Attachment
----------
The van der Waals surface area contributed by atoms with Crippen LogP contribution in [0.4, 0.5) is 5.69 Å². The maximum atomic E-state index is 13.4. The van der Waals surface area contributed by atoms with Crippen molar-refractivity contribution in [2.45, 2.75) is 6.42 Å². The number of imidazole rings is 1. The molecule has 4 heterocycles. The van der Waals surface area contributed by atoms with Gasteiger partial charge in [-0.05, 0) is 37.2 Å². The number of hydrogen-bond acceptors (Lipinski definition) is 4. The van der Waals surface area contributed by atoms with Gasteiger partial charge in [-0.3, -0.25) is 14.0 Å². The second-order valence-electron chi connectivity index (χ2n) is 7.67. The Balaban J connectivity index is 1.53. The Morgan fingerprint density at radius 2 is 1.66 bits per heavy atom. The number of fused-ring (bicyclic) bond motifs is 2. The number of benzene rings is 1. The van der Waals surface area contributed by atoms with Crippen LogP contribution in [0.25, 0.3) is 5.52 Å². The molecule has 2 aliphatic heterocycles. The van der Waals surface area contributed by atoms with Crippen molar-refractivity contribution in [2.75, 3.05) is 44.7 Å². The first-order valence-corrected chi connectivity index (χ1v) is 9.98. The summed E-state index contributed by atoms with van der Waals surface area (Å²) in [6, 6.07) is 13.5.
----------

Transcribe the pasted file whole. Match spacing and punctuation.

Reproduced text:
The van der Waals surface area contributed by atoms with Crippen LogP contribution in [0.4, 0.5) is 5.69 Å². The maximum atomic E-state index is 13.4. The van der Waals surface area contributed by atoms with Crippen molar-refractivity contribution in [2.45, 2.75) is 6.42 Å². The number of imidazole rings is 1. The molecule has 4 heterocycles. The van der Waals surface area contributed by atoms with Gasteiger partial charge in [-0.05, 0) is 37.2 Å². The number of hydrogen-bond acceptors (Lipinski definition) is 4. The van der Waals surface area contributed by atoms with Gasteiger partial charge in [-0.3, -0.25) is 14.0 Å². The second-order valence-electron chi connectivity index (χ2n) is 7.67. The Balaban J connectivity index is 1.53. The Morgan fingerprint density at radius 2 is 1.66 bits per heavy atom. The number of fused-ring (bicyclic) bond motifs is 2. The number of benzene rings is 1. The van der Waals surface area contributed by atoms with Crippen LogP contribution in [0.25, 0.3) is 5.52 Å². The molecule has 2 aliphatic heterocycles. The van der Waals surface area contributed by atoms with Crippen molar-refractivity contribution in [2.75, 3.05) is 44.7 Å². The first-order valence-corrected chi connectivity index (χ1v) is 9.98. The summed E-state index contributed by atoms with van der Waals surface area (Å²) in [6, 6.07) is 13.5.